| June 22nd 2011
If you were to spend time in our research department you would normally hear only the patter of keyboards, with occasional bubbles of technical questions punctuating the tranquil atmosphere. However one morning this week the peace was broken by animated argument, all over one company and whether it should be profiled in our i3 platform: GlassPoint Solar.
A perfect test case for any definition of cleantech, GlassPoint has developed an innovative solar system for producing steam to be used in extracting oil. On the one hand this technology removes the need to burn natural gas to produce steam, on the other it reduces the cost of extracting oil. You can imagine the lines of debate, one side pointing negative environmental impact of oil and therefore anything that makes its extraction cheaper, while the other pointing to reduced natural gas consumption.
An over-simplistic labeling of this dichotomy would be to characterize the two sides as ‘idealists’ and ‘pragmatists’, however I believe this is to miss a fascinating insight into the nature of cleantech. If you were to measure the immediate environmental impact of GlassPoint and its customers you would find little clean to justify its inclusion as clean…
by Josh Gould
| May 11th 2011
Services, as any economist would tell you, are hugely important to the economies of developed countries. In the European Union, where this post is being written (I’m here for our wonderful Amsterdam event), services make up 71% of the economy. In the US, it is even higher (at 77%). In fact, it’s likely that you – the reader – are part of the service economy.
Against this service-centric economy, popular media has often portrayed cleantech as a starkly different type of industry – one that is manufacturing-centric and commodity-reliant. Think of utility scale wind turbines, or solar manufacturing, or even hybrids. And these examples illustrate the stereotype is not entirely off the mark. But we at Cleantech Group believe the next wave of cleantech will be much more heavily focused on services. Here are just a few examples of where and how this is happening, in cleantech-sectors stereotyped as “dumb” or hardware-centric:
- Lighting: Innovation in lighting types (e.g., LED, OLED, etc.) is extending the operational life of fixtures up to 100,000 hours. While this is excellent for consumers, it challenges the traditional, large lighting companies’ business models of selling fixtures, waiting a few years, and selling the consumer new fixtures when the
| May 4th 2011
As an analyst with the Cleantech Group, I have been privileged to meet some of the UK’s most creative and committed people: its cleantech entrepreneurs. This small group of innovators are working courageously, often against the odds, to produce the next generation of technologies that will allow society to prosper through looming challenges. If Winston Churchill were born 100 years later he may well have said of these entrepreneurs, “Never in the field of human innovation was so much owed by so many to so few”.
When it comes to cleantech innovation, the UK has much to be confident about: The INSEAD Global Innovation Index ranks the UK 4th in the world for ‘culture of innovation’ and ‘quality of scientific research institutions’ and we have a government that has stated its desire to be the “greenest government ever”. UK cleantech entrepreneurs have benefited from partnerships with world leading universities and a raft of helpful legislation, including the Renewable Heat Incentive, Code for Sustainable Homes and Feed-in Tariff. However they still face significant challenges: in a Cleantech Group research project, conducted in April 2011 on behalf of the Carbon Trust, 29% of UK cleantech entrepreneurs cited …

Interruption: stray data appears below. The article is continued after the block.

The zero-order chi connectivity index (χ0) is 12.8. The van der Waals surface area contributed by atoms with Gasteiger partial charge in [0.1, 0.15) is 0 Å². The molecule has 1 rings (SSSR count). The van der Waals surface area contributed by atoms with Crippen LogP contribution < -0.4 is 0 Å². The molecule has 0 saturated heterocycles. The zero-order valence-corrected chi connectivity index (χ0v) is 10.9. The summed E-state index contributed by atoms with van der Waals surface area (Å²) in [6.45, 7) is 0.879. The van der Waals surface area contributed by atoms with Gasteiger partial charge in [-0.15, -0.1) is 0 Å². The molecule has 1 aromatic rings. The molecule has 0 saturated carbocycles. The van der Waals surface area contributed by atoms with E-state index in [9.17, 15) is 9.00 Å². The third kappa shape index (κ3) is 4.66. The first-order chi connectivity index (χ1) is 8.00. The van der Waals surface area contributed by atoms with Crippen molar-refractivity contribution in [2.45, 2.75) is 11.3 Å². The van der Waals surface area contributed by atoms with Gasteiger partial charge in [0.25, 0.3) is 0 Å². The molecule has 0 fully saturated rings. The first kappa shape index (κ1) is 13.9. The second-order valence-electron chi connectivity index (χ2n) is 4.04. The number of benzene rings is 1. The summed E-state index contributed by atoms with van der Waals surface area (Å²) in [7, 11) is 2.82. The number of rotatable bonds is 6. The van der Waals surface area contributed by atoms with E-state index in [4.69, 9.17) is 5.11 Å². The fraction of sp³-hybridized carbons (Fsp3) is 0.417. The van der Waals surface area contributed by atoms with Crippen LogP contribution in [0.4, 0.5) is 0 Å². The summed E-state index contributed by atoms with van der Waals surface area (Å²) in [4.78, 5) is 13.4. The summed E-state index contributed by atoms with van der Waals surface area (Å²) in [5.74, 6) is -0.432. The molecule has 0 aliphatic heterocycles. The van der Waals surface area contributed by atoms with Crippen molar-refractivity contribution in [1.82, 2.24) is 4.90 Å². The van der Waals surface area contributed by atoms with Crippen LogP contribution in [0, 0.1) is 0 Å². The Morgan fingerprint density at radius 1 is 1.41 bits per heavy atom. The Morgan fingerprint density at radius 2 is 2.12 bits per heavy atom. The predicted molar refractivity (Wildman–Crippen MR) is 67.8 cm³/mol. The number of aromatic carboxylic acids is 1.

by Whitney Michael
| August 30th 2010
Up in wine country last week, I got a chance to taste some delicious wine and see first hand how some innovative wineries are implementing clean technologies.
Ridge Vineyards, aside from making amazing Zinfandel, have built an energy efficient, environmentally friendly tasting room at their Lytton Springs location. The building itself is made from rice straw bales encased in a natural earthen plaster made from soil from the surrounding vineyards. It was the largest straw structure in the US at the time it was built. The straw is highly insulating and reuses rice straw that rice farmers used to burn until the practice was banned due to air quality concerns. The tasting room was built with recycled lumber and features a smart heating and cooling system that monitors indoor and outdoor temperatures and opens and shuts louvers around the floors and ceiling to warm or cool the interior. Additionally, they installed solar panels that currently supply 75% of the winery’s electricity needs.
Quivira Vineyard in Healdsburg has, since 2005, gotten 100% of it’s energy from a solar installation. Concerned too about the amount of water used in the wine making process, Quivira has “dramatically reduced [water usage] thanks to a …
Australia-based Power Alliance Global is seeking A$40 million in funding for its potentially game-changing solar technology. Details in the Pitch o’ the Week.